Even in the days of the powerful Director J. Edgar Hoover, SACs were a maverick group. But changes in the ranks - and in society at large - have resulted in even more autonomy, the official says. "We're not as disciplined as we once were in our society, and FBI agents aren't as disciplined either. Agents tend to exercise more discretion."
This independence can be a positive feature, since top-down command structures are often unwieldy and inefficient. But it can also lead to inconsistent, sloppy, or even suspect activities.
"The cultural issues go all the way back to Hoover's time," says the Justice official. "It's still there, and in some ways, it's more pervasive."
He says Freeh has cultivated an ethos of each agent being a solo cop fighting for what's right - and that this lone-eagle approach may have contributed to recent foul-ups.
The errors came as no surprise to Jeff Weiner, a Miami defense attorney who has dealt with the FBI and says he's faced similar problems. While he believes the FBI's errors in this case are purely accidental, he doesn't believe that's always true.
"A lot of it is gross negligence from an agency people believe is infallible, but I have no doubt that sometimes it is intentional," says Mr. Weiner, a former president of the National Association of Criminal Defense Lawyers.
The former Justice official, who says he believes the errors in the Oklahoma City case were caused by bumbling, says he also believes there have been cases in which the FBI deliberately withheld material. "The bureau did not always tell me everything when I was working on a case with them," he says. "And if that's the case with me, I can't imagine it not being the case with defense lawyers."
But Milt Ahlerich, a former agent who once headed the bureau's New Haven, Connecticut office, says such problems never occurred on his watch, nor did he ever witness them. "We might fight with a prosecutor about what to turn over, but we never withheld information."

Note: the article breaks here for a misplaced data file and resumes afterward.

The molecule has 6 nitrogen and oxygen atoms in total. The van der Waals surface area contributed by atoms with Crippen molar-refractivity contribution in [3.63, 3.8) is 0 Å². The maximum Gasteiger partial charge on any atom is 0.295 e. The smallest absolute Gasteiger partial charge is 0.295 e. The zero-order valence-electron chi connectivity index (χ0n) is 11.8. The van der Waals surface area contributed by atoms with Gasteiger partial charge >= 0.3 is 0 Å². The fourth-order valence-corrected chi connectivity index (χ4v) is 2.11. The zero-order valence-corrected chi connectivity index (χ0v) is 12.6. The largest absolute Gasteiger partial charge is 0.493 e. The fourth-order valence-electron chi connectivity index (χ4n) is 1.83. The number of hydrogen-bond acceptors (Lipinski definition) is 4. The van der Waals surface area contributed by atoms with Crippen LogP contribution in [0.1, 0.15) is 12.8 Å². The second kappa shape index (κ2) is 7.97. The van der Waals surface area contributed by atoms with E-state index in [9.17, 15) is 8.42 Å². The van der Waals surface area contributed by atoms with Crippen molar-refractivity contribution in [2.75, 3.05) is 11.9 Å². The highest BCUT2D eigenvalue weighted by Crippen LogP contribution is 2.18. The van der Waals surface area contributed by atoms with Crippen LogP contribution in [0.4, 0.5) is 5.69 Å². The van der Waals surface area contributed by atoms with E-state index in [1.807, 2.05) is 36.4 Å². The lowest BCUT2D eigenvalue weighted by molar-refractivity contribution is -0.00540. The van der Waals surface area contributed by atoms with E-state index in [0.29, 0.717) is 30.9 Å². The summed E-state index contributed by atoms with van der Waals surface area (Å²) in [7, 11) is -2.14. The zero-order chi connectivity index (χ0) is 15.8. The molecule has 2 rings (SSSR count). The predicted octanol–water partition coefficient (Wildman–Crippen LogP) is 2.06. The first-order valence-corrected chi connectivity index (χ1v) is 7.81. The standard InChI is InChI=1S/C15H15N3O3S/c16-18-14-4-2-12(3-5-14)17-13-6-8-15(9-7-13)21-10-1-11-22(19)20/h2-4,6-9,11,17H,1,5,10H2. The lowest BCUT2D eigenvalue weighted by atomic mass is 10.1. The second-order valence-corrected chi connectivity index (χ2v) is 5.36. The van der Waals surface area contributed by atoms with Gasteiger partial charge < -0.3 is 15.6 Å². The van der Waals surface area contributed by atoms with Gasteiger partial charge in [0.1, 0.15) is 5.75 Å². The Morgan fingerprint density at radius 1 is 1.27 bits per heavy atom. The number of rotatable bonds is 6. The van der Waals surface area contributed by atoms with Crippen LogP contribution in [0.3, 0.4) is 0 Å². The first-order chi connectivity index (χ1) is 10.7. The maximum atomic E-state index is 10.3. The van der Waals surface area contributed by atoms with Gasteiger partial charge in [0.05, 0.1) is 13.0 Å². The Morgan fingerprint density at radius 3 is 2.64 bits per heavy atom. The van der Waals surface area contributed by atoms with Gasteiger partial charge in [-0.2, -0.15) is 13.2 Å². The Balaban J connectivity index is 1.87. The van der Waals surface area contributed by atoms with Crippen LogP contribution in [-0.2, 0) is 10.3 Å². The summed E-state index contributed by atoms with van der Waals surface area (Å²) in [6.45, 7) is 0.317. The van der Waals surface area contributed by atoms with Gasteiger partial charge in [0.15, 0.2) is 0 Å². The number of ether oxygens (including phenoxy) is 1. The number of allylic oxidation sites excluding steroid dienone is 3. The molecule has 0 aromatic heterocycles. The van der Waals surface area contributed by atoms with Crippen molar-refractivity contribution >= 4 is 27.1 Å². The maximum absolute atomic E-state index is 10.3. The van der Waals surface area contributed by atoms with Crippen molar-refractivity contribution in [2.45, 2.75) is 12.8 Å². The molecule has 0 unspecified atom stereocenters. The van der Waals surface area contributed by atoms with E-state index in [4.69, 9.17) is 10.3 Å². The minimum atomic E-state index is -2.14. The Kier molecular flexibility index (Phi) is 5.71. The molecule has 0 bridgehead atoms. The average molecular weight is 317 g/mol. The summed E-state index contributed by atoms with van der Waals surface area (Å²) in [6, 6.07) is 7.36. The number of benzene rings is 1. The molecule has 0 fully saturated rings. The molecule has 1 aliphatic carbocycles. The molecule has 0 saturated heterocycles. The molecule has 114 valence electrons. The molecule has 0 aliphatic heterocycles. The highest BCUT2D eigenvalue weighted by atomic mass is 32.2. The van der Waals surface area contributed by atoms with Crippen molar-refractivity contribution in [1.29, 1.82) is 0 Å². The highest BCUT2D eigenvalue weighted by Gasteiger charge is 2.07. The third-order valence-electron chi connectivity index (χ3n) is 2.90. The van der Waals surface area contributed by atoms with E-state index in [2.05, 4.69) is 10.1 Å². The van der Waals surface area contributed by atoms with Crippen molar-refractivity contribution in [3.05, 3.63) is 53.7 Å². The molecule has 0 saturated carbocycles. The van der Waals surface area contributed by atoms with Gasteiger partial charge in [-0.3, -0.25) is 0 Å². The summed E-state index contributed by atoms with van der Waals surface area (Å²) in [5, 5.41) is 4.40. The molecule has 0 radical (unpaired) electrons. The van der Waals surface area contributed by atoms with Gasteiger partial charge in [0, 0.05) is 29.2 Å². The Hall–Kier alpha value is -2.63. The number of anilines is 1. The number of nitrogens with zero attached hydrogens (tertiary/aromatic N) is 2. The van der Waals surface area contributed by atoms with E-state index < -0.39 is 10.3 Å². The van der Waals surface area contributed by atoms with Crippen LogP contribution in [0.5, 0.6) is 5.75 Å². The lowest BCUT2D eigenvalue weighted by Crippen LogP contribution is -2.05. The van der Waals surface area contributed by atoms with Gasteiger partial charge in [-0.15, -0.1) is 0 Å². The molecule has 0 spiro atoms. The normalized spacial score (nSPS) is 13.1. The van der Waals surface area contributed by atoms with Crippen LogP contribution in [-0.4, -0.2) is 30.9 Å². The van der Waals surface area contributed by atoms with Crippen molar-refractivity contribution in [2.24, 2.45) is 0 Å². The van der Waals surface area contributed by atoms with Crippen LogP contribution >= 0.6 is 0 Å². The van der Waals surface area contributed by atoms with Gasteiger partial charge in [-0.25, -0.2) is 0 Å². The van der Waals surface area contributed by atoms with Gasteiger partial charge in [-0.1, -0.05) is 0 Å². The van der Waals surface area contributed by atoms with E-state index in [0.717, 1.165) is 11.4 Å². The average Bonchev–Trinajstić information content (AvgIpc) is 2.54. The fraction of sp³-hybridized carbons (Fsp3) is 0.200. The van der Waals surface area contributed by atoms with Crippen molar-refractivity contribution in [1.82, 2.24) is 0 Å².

Nonetheless, Mr. Ahlerich says he's shocked at the bureau's mismanagement of the Oklahoma City case. "I ran a field office, and when you get an order like that, you pull your best people and you simply say, we're going to turn this office inside out until we know we have every document associated with this case."
That didn't happen - and in more than one field office. Furthermore, reports indicate that as early as December, Danny Defenbaugh, the lead agent on the case, discovered that all the documents had not been turned over, but waited to make that information public until he could determine the size of the error.
The problems, Ahlerich says, look to be managerial. "Look, they sent what, eleven directives? Does that mean there was a suspicion they weren't getting it all? It sure sounds like it."
And while the real cause of the Oklahoma City document problem may not be known for some time, the best solution, Ahlerich says, may simply be transparency. "This whole episode must be laid bare, and you have to get the nastiest, toughest, most cynical person you can find to do the investigation."